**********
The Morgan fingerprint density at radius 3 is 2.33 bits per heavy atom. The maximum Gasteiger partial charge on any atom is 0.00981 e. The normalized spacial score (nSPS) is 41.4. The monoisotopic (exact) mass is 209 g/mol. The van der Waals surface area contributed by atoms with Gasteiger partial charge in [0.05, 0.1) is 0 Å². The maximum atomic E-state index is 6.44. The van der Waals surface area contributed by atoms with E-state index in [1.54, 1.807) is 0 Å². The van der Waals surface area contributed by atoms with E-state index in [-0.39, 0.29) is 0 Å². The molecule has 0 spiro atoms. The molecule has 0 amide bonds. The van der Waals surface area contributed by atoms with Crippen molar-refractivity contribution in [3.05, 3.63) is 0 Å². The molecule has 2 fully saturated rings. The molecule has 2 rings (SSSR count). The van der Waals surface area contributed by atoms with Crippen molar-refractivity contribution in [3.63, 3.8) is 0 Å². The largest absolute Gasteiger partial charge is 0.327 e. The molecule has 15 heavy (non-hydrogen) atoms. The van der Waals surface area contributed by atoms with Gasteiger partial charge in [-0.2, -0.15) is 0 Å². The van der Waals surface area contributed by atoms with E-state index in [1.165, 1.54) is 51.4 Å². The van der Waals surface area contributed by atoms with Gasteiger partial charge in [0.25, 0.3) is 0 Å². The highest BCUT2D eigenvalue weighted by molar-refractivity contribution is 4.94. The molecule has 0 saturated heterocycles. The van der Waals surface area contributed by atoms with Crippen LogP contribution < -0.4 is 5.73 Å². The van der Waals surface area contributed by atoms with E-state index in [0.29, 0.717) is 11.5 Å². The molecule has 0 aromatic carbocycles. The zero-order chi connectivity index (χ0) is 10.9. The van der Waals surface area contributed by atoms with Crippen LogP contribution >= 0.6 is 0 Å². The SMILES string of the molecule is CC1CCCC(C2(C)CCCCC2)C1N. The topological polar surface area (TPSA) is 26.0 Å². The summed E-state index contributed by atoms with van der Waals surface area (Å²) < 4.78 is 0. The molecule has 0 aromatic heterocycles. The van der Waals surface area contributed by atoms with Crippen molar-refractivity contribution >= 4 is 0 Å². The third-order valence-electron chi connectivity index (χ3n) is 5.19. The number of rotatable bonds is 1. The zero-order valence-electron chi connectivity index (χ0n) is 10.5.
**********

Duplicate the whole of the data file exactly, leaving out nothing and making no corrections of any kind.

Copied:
The Morgan fingerprint density at radius 3 is 2.33 bits per heavy atom. The maximum Gasteiger partial charge on any atom is 0.00981 e. The normalized spacial score (nSPS) is 41.4. The monoisotopic (exact) mass is 209 g/mol. The van der Waals surface area contributed by atoms with Gasteiger partial charge in [0.05, 0.1) is 0 Å². The maximum atomic E-state index is 6.44. The van der Waals surface area contributed by atoms with E-state index in [1.54, 1.807) is 0 Å². The van der Waals surface area contributed by atoms with E-state index in [-0.39, 0.29) is 0 Å². The molecule has 0 spiro atoms. The molecule has 0 amide bonds. The van der Waals surface area contributed by atoms with Crippen molar-refractivity contribution in [3.05, 3.63) is 0 Å². The molecule has 2 fully saturated rings. The molecule has 2 rings (SSSR count). The van der Waals surface area contributed by atoms with Crippen molar-refractivity contribution in [3.63, 3.8) is 0 Å². The largest absolute Gasteiger partial charge is 0.327 e. The molecule has 15 heavy (non-hydrogen) atoms. The van der Waals surface area contributed by atoms with Gasteiger partial charge in [-0.2, -0.15) is 0 Å². The van der Waals surface area contributed by atoms with E-state index in [1.165, 1.54) is 51.4 Å². The van der Waals surface area contributed by atoms with Gasteiger partial charge in [0.25, 0.3) is 0 Å². The highest BCUT2D eigenvalue weighted by molar-refractivity contribution is 4.94. The molecule has 0 saturated heterocycles. The van der Waals surface area contributed by atoms with Crippen LogP contribution < -0.4 is 5.73 Å². The van der Waals surface area contributed by atoms with E-state index in [0.29, 0.717) is 11.5 Å². The molecule has 0 aromatic carbocycles. The zero-order chi connectivity index (χ0) is 10.9. The van der Waals surface area contributed by atoms with Crippen LogP contribution >= 0.6 is 0 Å². The SMILES string of the molecule is CC1CCCC(C2(C)CCCCC2)C1N. The topological polar surface area (TPSA) is 26.0 Å². The summed E-state index contributed by atoms with van der Waals surface area (Å²) < 4.78 is 0. The molecule has 0 aromatic heterocycles. The van der Waals surface area contributed by atoms with Crippen molar-refractivity contribution >= 4 is 0 Å². The third-order valence-electron chi connectivity index (χ3n) is 5.19. The number of rotatable bonds is 1. The zero-order valence-electron chi connectivity index (χ0n) is 10.5.